Well, it depends on who you ask. And if you are running for re election.
The introduction of an ordinance to authorize the establishment of a needle exchange program raised a few eyebrows at the Council work session on Monday September 9.
The ordinance, introduced by Council B representative Jeff Everson, also decriminalizes distribution and/or possession of hypodermic needles and syringes by organizations and participants in the program.
Needle and syringe exchange programs are designed to prevent and reduce the transmission of communicable diseases transmitted by injections.
Specifically they are intended to reduce the spread of HIV, AIDS, viral hepatitis, and other blood-borne diseases. Another goal is to reduce needle stick injuries to law enforcement officers and other emergency personnel as well as by others who find discarded syringes.
In addition to disposal of used needles and hypodermic syringes, these programs may also provide needles, syringes and other drug use supplies in an effort to prevent the sharing and/or reuse of needles.
Needle exchange programs are legal in Louisiana if authorized by a municipality. New Orleans and Baton Rouge now have them. The Shreveport Philadelphia Center wants to establish a needle exchange and can do so without public funding.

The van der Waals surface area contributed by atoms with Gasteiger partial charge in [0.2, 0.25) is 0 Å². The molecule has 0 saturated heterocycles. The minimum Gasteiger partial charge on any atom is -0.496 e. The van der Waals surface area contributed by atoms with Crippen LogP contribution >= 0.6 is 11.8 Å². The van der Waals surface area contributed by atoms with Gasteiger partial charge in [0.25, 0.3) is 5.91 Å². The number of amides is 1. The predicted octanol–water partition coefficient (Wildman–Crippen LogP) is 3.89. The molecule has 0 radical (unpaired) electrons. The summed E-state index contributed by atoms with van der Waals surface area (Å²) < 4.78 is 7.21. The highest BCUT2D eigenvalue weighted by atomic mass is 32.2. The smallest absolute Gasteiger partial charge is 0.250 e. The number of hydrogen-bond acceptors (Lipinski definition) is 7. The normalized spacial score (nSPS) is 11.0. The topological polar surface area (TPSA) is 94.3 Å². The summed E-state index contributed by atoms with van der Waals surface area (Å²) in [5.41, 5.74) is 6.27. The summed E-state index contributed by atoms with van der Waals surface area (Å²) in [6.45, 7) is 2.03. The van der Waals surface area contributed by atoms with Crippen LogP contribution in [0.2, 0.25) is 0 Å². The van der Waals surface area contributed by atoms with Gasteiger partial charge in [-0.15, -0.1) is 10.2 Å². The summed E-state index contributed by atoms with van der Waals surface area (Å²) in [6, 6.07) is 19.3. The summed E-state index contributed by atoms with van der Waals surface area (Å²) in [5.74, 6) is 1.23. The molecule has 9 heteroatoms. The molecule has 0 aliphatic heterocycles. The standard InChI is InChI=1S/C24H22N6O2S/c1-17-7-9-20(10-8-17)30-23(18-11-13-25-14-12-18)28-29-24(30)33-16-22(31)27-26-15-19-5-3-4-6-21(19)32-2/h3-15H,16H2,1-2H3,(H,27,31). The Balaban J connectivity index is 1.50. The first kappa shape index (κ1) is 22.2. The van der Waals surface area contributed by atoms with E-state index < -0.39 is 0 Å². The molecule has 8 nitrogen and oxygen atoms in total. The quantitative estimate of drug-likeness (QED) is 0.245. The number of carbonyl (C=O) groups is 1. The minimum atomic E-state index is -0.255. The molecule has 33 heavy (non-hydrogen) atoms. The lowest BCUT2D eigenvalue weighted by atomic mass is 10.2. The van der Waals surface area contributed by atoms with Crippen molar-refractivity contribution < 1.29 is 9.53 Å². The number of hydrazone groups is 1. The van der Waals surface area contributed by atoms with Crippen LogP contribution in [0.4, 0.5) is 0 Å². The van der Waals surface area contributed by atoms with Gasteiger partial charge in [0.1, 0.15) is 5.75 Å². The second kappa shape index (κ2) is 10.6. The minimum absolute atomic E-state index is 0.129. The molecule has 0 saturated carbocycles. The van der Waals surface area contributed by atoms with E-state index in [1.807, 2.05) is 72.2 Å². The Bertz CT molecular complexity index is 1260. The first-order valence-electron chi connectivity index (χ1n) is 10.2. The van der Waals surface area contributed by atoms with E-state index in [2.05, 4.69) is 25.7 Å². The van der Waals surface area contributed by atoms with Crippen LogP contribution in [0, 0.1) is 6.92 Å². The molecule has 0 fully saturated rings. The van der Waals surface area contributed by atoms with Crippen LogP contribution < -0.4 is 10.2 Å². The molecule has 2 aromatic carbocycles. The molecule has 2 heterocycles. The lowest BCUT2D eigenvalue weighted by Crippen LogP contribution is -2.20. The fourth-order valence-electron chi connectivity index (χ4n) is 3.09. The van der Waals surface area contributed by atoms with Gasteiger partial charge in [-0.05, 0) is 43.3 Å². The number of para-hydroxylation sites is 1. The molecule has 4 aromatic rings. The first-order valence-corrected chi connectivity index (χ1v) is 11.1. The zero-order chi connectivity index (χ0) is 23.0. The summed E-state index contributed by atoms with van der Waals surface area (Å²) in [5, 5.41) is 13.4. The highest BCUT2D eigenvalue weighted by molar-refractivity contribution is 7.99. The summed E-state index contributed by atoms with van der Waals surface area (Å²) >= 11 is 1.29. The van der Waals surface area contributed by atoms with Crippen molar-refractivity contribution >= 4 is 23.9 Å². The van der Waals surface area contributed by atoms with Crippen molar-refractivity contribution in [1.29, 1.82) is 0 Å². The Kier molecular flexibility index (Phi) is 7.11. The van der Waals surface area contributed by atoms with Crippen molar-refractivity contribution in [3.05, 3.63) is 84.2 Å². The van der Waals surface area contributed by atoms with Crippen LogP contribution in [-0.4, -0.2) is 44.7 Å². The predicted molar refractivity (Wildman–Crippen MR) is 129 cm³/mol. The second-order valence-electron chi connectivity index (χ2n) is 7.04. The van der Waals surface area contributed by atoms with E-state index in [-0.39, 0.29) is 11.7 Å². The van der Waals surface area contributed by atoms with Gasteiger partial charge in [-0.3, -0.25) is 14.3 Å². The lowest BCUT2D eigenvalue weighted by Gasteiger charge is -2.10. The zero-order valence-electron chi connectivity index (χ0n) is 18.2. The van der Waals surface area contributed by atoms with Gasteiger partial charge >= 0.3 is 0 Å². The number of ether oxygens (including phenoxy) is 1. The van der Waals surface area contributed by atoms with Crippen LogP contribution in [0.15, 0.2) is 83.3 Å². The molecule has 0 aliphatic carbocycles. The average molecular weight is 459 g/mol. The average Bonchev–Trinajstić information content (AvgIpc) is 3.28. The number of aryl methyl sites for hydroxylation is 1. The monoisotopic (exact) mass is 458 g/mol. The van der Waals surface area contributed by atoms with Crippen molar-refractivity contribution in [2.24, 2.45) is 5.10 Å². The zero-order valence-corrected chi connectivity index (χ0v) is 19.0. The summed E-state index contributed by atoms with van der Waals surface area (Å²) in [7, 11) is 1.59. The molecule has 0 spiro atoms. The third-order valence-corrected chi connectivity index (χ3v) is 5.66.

Council members James Flurry , Willie Bradford and Stephanie Lynch are running for re election. No doubt they will put their toe in political waters before deciding their vote. Flurry says he has received negative input from his constituents.
The Council will consider adoption of this ordinance on November 13, the week after the November 8 primary. Flurry and Lynch each just have one opponent so their seats will be decided. Willie Bradford may be in run-off election. This delay should provide sufficient time for review, input from citizens, and remove the re election hurdle for at least two council members.
Leaving out “politics” during re election campaigns is virtually impossible to do. However in the abstract it is difficult to logically argument against the ordinance.